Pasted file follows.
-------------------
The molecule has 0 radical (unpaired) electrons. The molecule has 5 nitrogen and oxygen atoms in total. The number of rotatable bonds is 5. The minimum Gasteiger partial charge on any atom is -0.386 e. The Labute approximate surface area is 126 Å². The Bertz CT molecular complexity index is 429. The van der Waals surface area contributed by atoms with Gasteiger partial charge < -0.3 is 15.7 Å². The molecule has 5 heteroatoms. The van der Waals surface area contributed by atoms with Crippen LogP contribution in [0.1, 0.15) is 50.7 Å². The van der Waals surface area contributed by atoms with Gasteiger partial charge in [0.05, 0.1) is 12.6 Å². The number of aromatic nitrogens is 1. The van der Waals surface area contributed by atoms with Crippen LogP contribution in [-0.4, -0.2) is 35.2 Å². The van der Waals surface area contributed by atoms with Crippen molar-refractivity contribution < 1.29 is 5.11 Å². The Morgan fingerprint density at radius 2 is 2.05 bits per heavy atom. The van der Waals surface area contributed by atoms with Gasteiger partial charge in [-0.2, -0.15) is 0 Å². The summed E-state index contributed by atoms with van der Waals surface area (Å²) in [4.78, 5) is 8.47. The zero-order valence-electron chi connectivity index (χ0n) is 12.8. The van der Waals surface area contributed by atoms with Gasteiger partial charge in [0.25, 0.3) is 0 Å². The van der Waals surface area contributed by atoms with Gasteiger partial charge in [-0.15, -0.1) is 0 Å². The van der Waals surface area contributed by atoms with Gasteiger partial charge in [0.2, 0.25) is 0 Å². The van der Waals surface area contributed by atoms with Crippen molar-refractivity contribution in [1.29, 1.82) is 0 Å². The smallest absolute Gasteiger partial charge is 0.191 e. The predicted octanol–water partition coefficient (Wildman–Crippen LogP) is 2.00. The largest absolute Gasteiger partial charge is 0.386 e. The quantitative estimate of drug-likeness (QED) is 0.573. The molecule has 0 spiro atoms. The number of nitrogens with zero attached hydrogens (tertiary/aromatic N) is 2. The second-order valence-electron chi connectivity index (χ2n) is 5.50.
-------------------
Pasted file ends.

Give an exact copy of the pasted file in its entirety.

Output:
The molecule has 0 radical (unpaired) electrons. The molecule has 5 nitrogen and oxygen atoms in total. The number of rotatable bonds is 5. The minimum Gasteiger partial charge on any atom is -0.386 e. The Labute approximate surface area is 126 Å². The Bertz CT molecular complexity index is 429. The van der Waals surface area contributed by atoms with Gasteiger partial charge < -0.3 is 15.7 Å². The molecule has 5 heteroatoms. The van der Waals surface area contributed by atoms with Crippen LogP contribution in [0.1, 0.15) is 50.7 Å². The van der Waals surface area contributed by atoms with Gasteiger partial charge in [0.05, 0.1) is 12.6 Å². The number of aromatic nitrogens is 1. The van der Waals surface area contributed by atoms with Crippen LogP contribution in [-0.4, -0.2) is 35.2 Å². The van der Waals surface area contributed by atoms with Crippen molar-refractivity contribution < 1.29 is 5.11 Å². The Morgan fingerprint density at radius 2 is 2.05 bits per heavy atom. The van der Waals surface area contributed by atoms with Gasteiger partial charge in [-0.2, -0.15) is 0 Å². The summed E-state index contributed by atoms with van der Waals surface area (Å²) in [4.78, 5) is 8.47. The zero-order valence-electron chi connectivity index (χ0n) is 12.8. The van der Waals surface area contributed by atoms with Gasteiger partial charge in [0.25, 0.3) is 0 Å². The van der Waals surface area contributed by atoms with Gasteiger partial charge in [-0.15, -0.1) is 0 Å². The van der Waals surface area contributed by atoms with Gasteiger partial charge in [0.2, 0.25) is 0 Å². The van der Waals surface area contributed by atoms with Crippen molar-refractivity contribution in [1.29, 1.82) is 0 Å². The smallest absolute Gasteiger partial charge is 0.191 e. The predicted octanol–water partition coefficient (Wildman–Crippen LogP) is 2.00. The largest absolute Gasteiger partial charge is 0.386 e. The quantitative estimate of drug-likeness (QED) is 0.573. The molecule has 0 spiro atoms. The number of nitrogens with zero attached hydrogens (tertiary/aromatic N) is 2. The second-order valence-electron chi connectivity index (χ2n) is 5.50.